The exhibition runs through March 31 at Kukje Gallery in Jongno, Seoul.
New Yorker magazine
A museum-worthy show of fifty-nine paintings confirms a common assessment of Basquiat’s brief glory: rousingly fresh in 1981, masterly in 1982, and stumbling thereafter. (He died in 1988, at twenty-seven.) At his peak, the former graffitist commanded a synthesis of Abstract Expressionism and Art Brut, with blazingly original uses of written and symbolic language, like the maestro of a great jazz orchestra. Then his pictures lost coherence, becoming less than the sums of their parts. Was it drugs? Was it too-fast fame? Basquiat’s decline is easy to moralize but trivial relative to his rise, which remains as deathlessly marvellous as that of Arthur Rimbaud. Through April 6.
Through April 6, 2013
10/19/2012 @ 4:05PM |2,201 views
“As a young artist in 1980s New York, Jean-Michel Basquiat desired nothing so much as to match Andy Warhol’s success. This auction season, a quarter-century after both artists’ deaths, he’s coming tantalizingly close to fulfilling his wish. In May, Phillips de Pury sold an untitled 1981 painting in Basquiat’s characteristic street-naïf style for a record $16.3 million, nearly $2 million more than when the market for his work last peaked in 2007. A month later, Christie’s sold a larger 1981 canvas for $20.1 million, a record it expects to break in November with a third 1981 painting that the auction house is positioning as a sort of self-portrait in the guise of Jesus Christ.
The vintage of all three pictures is no coincidence. “Basquiat reached his peak almost at the beginning of his career,” says Christie’s specialist Loic Gouzer. “You have this raw character who’d just slipped from the street to the art world.” Within just two to three years of his breakthrough, the toxic combination of drug addiction and public adulation had all but done Basquiat in, and he finished himself off with a heroin overdose in 1988–at the age of 27–having produced approximately 1,000 paintings at a broad range of quality levels. “That’s a perfect market to work within,” observes market insider Richard Polsky, author of The Art Prophets. “There are enough paintings that we can deal in them, but it’s fairly finite because he had a short and sweet career.”
But why are prices now rising precipitously? According to Gouzer, Warhol deserves some credit, as do American masters such as Jackson Pollock. “With those artists, we’re no longer talking $20 million, so even a lot of very rich people are out of the game,” he explains. “When we look at what was done in America beyond those guys, Basquiat really shapes up to being numero uno. He was a great colorist, a great draftsman, and he had a great sense of scale,” Gouzer adds. “I think we’re going to see a $100 million Basquiat. People have this subconscious panic. People want to buy him before he becomes Pollock.”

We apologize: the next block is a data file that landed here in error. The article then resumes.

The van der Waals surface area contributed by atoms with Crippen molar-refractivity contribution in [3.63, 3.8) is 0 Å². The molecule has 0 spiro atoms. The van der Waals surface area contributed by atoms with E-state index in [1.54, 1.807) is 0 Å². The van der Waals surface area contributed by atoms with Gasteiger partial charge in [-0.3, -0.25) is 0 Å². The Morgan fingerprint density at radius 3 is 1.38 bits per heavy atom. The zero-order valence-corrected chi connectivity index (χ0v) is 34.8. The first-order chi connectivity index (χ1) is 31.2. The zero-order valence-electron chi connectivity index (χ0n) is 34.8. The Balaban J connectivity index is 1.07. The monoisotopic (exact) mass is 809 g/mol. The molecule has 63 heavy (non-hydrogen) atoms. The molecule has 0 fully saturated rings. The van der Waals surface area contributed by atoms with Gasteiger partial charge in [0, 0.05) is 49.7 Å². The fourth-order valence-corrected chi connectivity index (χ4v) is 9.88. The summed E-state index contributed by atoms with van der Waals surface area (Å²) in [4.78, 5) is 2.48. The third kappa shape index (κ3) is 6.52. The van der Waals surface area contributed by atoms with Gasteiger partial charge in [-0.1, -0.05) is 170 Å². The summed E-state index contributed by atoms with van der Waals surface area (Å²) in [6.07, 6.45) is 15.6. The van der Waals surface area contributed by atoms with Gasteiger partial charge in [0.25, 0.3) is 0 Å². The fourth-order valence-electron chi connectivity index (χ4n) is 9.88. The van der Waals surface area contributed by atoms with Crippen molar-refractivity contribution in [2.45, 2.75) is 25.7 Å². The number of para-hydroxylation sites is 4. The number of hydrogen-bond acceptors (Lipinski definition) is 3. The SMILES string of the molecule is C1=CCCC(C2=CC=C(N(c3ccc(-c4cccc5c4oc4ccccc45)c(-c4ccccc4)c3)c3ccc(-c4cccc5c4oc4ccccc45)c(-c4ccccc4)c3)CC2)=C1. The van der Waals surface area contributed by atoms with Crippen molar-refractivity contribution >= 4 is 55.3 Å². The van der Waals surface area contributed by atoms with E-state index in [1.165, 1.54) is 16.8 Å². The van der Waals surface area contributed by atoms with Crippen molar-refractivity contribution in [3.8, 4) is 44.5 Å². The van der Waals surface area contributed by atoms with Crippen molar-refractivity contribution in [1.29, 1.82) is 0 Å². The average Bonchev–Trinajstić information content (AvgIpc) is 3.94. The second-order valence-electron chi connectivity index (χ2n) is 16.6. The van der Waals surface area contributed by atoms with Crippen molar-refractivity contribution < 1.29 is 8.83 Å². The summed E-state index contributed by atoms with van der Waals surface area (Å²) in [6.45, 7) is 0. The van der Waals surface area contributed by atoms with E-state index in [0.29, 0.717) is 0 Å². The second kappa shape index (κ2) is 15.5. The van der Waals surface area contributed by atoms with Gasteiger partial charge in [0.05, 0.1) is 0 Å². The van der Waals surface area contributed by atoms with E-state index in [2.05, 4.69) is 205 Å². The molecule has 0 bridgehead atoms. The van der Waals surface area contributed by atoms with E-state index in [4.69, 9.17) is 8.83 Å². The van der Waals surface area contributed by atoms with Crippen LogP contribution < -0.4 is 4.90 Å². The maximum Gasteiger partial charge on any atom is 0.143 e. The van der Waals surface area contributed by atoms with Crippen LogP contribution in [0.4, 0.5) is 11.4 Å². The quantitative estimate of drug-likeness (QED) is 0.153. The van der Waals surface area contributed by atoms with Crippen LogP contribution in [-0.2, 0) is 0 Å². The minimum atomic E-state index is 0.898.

Polsky agrees that the Basquiat market still has room for growth but is wary of putting him in Pollock’s or Warhol’s league. “Basquiat’s market is 100 percent speculative,” he argues. “It’s 100 percent market driven. It’s not art-history driven. Basquiat is a semimyth, and he’s on his way to becoming a full-blown myth.”
And in that respect, at least, Basquiat has aced the Warhol test.
Jean-Michel Basquiat’s Burroughs triptych to be sold at London auction
Work by US artist, who died aged 27 in 1988, is tribute to his favourite writer and is valued at between £4.25m and £6.25m
Jean-Michel Basquiat’s tribute to the mad and bad world of William Burroughs – including the unfortunate night in Mexico when he shot and killed his wife in a William Tell game – is to be sold in London after 30 years in the same ownership.
Sotheby’s said the painting, bought directly from Basquiat himself, would be one of the highlights of its contemporary art sale on 12 February.
“Basquiat is the blue chip artist of the moment,” said Branczik. “He is recognised today in perhaps the same way he recognised Burroughs in the 1980s as someone who was streets ahead of his time – Basquiat is the artist who everybody wants at the moment so we have high hopes of it doing well at auction.”
‘Jean-Michel Basquiat’ at Gagosian Gallery
“Jean-Michel Basquiat, ‘Cassius Clay,’ 1982. (Courtesy Gagosian Gallery)
A quarter-century after he died of a drug overdose at the age of 27 in downtown Manhattan, Jean-Michel Basquiat needs no introduction. The fame that he pursued relentlessly and recklessly throughout his brief career seems secure, buoyed by museum retrospectives, films, books, sympathetic critics and a bounty of supremely wealthy collectors, who now buy major works by him for $20 million or more. For anyone who needed proof that this last part isn’t just the result of market hype, there is Gagosian Gallery’s current exhibition of more than 50 works.